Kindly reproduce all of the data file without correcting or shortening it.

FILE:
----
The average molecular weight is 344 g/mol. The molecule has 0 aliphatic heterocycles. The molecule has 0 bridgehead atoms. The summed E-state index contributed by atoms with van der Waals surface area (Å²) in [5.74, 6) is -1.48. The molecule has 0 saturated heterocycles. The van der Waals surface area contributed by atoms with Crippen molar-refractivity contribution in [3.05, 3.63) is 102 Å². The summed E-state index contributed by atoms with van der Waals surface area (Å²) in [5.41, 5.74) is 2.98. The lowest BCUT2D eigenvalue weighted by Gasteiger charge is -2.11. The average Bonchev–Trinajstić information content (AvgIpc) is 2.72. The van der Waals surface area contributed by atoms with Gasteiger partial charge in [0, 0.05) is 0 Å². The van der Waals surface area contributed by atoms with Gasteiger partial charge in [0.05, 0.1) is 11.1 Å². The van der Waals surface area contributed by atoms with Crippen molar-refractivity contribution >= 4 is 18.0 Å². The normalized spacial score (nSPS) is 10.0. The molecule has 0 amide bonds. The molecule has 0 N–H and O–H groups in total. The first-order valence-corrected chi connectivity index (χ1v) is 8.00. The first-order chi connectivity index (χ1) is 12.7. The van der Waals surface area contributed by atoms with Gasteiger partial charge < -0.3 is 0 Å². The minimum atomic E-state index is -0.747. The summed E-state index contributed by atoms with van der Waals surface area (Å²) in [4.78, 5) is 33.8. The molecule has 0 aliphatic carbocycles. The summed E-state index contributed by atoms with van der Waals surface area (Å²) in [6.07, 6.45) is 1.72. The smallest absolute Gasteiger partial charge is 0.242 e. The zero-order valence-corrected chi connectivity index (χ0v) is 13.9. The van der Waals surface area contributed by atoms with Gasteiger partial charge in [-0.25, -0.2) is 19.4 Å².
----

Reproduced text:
The average molecular weight is 344 g/mol. The molecule has 0 aliphatic heterocycles. The molecule has 0 bridgehead atoms. The summed E-state index contributed by atoms with van der Waals surface area (Å²) in [5.74, 6) is -1.48. The molecule has 0 saturated heterocycles. The van der Waals surface area contributed by atoms with Crippen molar-refractivity contribution in [3.05, 3.63) is 102 Å². The summed E-state index contributed by atoms with van der Waals surface area (Å²) in [5.41, 5.74) is 2.98. The lowest BCUT2D eigenvalue weighted by Gasteiger charge is -2.11. The average Bonchev–Trinajstić information content (AvgIpc) is 2.72. The van der Waals surface area contributed by atoms with Gasteiger partial charge in [0, 0.05) is 0 Å². The van der Waals surface area contributed by atoms with Gasteiger partial charge in [0.05, 0.1) is 11.1 Å². The van der Waals surface area contributed by atoms with Crippen molar-refractivity contribution >= 4 is 18.0 Å². The normalized spacial score (nSPS) is 10.0. The molecule has 0 amide bonds. The molecule has 0 N–H and O–H groups in total. The first-order valence-corrected chi connectivity index (χ1v) is 8.00. The first-order chi connectivity index (χ1) is 12.7. The van der Waals surface area contributed by atoms with Gasteiger partial charge < -0.3 is 0 Å². The minimum atomic E-state index is -0.747. The summed E-state index contributed by atoms with van der Waals surface area (Å²) in [4.78, 5) is 33.8. The molecule has 0 aliphatic carbocycles. The summed E-state index contributed by atoms with van der Waals surface area (Å²) in [6.07, 6.45) is 1.72. The smallest absolute Gasteiger partial charge is 0.242 e. The zero-order valence-corrected chi connectivity index (χ0v) is 13.9. The van der Waals surface area contributed by atoms with Gasteiger partial charge in [-0.25, -0.2) is 19.4 Å².